Honoring Those Who Served

Honoring Those Who Served

Annual Ride of the Patriots honors current and former soldiers.

The warm, early summer sun could not prevent the goose bumps on the arms of those participating in the eighth annual Ride of the Patriots held Sunday morning at the Patriot Harley Davidson dealership in the City of Fairfax.

"You ride today to pay homage and to honor all those who defend the United States and our freedom," said Jeff West, a member of the Fairfax chapter of the Harley Owners Group. "The men and women in uniform who serve our country, they’re the real heroes. They do it without doubt, without question, without hesitation."

The annual ride takes place the Sunday before Memorial Day to make sure the veterans of war, both past and current, are remembered and recognized, West said.

Addressing a parking lot filled with motorcycles, welcomed by the Fairfax High School Marching Band and the Marine Corps Color Guard, West introduced John McKearney, a Navy veteran who spent "a lifetime" in the service of his country, including two tours in Vietnam following two years in the Korean War. McKearney was included in the morning’s opening ceremonies to represent members of all branches of the military that have defended America.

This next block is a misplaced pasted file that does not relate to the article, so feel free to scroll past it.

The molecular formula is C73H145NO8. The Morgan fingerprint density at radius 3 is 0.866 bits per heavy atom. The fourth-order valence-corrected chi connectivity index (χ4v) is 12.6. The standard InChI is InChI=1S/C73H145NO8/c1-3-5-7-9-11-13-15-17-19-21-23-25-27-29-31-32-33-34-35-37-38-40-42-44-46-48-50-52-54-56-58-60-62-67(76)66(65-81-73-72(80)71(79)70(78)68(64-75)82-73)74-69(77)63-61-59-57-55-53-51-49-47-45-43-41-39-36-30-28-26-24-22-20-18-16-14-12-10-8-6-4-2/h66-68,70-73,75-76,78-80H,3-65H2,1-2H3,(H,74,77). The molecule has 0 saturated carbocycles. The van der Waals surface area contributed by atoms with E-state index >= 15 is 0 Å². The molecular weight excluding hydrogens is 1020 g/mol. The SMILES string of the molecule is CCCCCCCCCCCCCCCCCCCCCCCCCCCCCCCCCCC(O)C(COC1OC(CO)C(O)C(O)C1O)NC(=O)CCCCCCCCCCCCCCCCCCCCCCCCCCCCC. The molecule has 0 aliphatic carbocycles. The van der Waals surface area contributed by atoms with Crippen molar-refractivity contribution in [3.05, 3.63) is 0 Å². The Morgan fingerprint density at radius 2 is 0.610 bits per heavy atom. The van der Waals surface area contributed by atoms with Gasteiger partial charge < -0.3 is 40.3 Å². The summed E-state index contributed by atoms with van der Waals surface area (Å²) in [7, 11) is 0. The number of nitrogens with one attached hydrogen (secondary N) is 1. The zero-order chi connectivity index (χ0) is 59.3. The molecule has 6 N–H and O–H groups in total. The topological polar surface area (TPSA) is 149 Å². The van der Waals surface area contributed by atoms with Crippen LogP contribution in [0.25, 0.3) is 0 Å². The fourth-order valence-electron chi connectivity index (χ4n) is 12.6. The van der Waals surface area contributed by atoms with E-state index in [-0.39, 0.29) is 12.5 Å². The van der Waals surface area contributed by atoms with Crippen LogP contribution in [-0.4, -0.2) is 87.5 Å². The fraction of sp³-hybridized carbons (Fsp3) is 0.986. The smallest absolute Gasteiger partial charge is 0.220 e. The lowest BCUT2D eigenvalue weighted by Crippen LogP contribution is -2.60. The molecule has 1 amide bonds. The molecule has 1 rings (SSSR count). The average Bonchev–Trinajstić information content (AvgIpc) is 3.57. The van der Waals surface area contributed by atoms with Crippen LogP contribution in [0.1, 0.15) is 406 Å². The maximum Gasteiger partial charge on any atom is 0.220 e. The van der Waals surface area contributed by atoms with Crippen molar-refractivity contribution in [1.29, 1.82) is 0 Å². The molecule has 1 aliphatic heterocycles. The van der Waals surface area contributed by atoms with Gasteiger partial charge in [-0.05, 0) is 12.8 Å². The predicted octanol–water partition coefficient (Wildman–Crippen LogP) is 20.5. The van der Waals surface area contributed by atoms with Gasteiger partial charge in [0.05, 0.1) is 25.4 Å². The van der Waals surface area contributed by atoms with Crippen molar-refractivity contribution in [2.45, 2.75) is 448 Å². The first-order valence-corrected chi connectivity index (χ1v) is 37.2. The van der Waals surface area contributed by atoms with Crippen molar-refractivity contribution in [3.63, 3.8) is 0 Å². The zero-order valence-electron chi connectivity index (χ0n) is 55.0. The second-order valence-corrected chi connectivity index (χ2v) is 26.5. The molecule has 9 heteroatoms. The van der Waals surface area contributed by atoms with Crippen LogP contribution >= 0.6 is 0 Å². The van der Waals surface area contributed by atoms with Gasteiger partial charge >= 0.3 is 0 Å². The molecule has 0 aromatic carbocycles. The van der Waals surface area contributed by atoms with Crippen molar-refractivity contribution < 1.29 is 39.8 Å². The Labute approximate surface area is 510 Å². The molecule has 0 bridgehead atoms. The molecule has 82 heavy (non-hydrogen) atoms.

"Memorial Day is too often known for the time to open pools and start up the barbecue," said Rob Lederer, mayor of the city of Fairfax. "Memorial Day is so much more than that. There are men and women around the world who have protected our just and free society. Memorial Day is a time to remember them and their sacrifices for our freedom."

RECENTLY RETURNED from Iraq, Colonel Jay Harmon of Stafford, the keynote speaker of the morning, said he remembered standing on the banks of the Tigris River last Memorial Day with his brigade, thinking of family and dreaming of home.

"The things I love the most in the world are my family, my Army and my Harley," Harmon said to a booming applause from his fellow veterans and motorcyclists. "Thank you for your dedication and unselfish support of our troops. I’m sure the men and women overseas right now are thinking of being home, but knowing you’re here thinking of them today helps a lot."